Opioids, benzodiazepines now require boxed warnings outlining risks of combined use

As part of the fight against opioid overdoses and deaths, the FDA now requires boxed warnings containing the risks associated with taking opioids and benzodiazepines simultaneously. In a data review, the FDA found that providers have been increasingly prescribing opioid analgesics and opioid-containing cough products along with benzodiazepines in recent years.


The updated warnings will apply to almost 400 different products, and will contain information about the risks of extreme sleepiness, respiratory depression, coma, and death when using the products together. FDA Commissioner Robert Califf stated that prescribers should carefully evaluate whether the benefits of using these medications together outweigh the serious risks on a patient-by-patient basis.

Opioid analgesics include oxycodone, hydrocodone, morphine, and other brand and generic medications designed to reduce pain. Benzodiazepines are used for treating neurological and psychological conditions, such as anxiety and seizure disorders. Although both classes of drugs depress the central nervous system (CNS), their differences require unique labeling information and slightly different warnings.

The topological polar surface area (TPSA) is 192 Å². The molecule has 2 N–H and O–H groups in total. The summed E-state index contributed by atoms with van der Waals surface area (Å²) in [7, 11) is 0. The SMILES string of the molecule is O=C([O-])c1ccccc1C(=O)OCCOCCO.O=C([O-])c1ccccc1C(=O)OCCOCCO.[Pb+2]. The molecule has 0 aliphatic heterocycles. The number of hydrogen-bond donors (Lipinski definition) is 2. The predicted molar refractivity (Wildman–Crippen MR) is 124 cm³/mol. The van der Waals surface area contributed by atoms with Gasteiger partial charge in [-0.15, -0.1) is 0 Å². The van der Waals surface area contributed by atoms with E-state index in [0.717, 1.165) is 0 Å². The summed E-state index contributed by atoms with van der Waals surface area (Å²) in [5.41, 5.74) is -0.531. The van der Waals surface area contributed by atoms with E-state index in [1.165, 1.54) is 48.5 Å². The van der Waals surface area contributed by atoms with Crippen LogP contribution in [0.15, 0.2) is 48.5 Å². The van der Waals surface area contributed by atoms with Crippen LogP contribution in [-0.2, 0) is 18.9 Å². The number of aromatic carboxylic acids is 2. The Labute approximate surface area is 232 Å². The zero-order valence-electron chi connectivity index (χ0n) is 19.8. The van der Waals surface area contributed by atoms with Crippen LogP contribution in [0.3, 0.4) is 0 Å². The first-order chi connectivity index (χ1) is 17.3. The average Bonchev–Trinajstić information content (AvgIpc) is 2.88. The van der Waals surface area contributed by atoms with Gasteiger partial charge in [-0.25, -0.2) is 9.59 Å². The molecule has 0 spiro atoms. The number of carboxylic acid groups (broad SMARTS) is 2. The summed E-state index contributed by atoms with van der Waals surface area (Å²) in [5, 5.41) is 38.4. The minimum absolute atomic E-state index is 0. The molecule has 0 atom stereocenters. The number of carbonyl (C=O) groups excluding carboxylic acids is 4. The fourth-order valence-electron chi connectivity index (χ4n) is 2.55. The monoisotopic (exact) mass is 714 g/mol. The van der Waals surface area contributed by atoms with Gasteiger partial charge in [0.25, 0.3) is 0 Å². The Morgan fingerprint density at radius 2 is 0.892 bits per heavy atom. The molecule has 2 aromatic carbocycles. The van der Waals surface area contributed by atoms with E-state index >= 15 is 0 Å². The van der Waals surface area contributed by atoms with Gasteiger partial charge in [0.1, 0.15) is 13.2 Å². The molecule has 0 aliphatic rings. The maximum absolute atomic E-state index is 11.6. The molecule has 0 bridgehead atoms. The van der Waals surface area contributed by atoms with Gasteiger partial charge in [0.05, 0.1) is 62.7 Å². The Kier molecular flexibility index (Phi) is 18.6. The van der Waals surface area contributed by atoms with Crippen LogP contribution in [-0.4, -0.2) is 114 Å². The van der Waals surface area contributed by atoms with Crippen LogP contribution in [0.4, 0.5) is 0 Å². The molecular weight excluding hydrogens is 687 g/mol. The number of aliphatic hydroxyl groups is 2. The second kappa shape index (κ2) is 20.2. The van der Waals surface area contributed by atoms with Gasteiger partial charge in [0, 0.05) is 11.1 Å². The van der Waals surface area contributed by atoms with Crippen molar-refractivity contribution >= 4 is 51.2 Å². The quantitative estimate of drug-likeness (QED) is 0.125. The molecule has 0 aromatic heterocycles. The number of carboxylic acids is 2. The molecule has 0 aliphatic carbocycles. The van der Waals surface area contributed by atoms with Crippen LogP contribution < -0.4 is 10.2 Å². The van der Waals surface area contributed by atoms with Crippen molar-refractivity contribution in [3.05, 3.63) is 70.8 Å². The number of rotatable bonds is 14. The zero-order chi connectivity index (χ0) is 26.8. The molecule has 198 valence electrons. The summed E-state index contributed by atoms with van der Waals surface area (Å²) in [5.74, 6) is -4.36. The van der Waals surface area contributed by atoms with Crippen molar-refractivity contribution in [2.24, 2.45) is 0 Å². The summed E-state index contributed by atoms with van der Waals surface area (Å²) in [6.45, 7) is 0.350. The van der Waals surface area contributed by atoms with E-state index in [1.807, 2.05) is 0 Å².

The FDA began reviewing scientific information about the combined use of these drugs even before it received a citizen petition in February 2016 requesting changes to existing labeling. The review revealed that the number of patients prescribed both drugs increased by 2.5 million between 2002 and 2014, or about 41 percent. Between 2004 and 2011, the rate of emergency department visits for non-medical use of both drug classes increased significantly, while overdose deaths nearly tripled. The new warning requirements are part of the agency’s Opioids Action Plan developed in response to the growing epidemic. The agency provided a response to the citizen petition and examples of labeling change notification letters.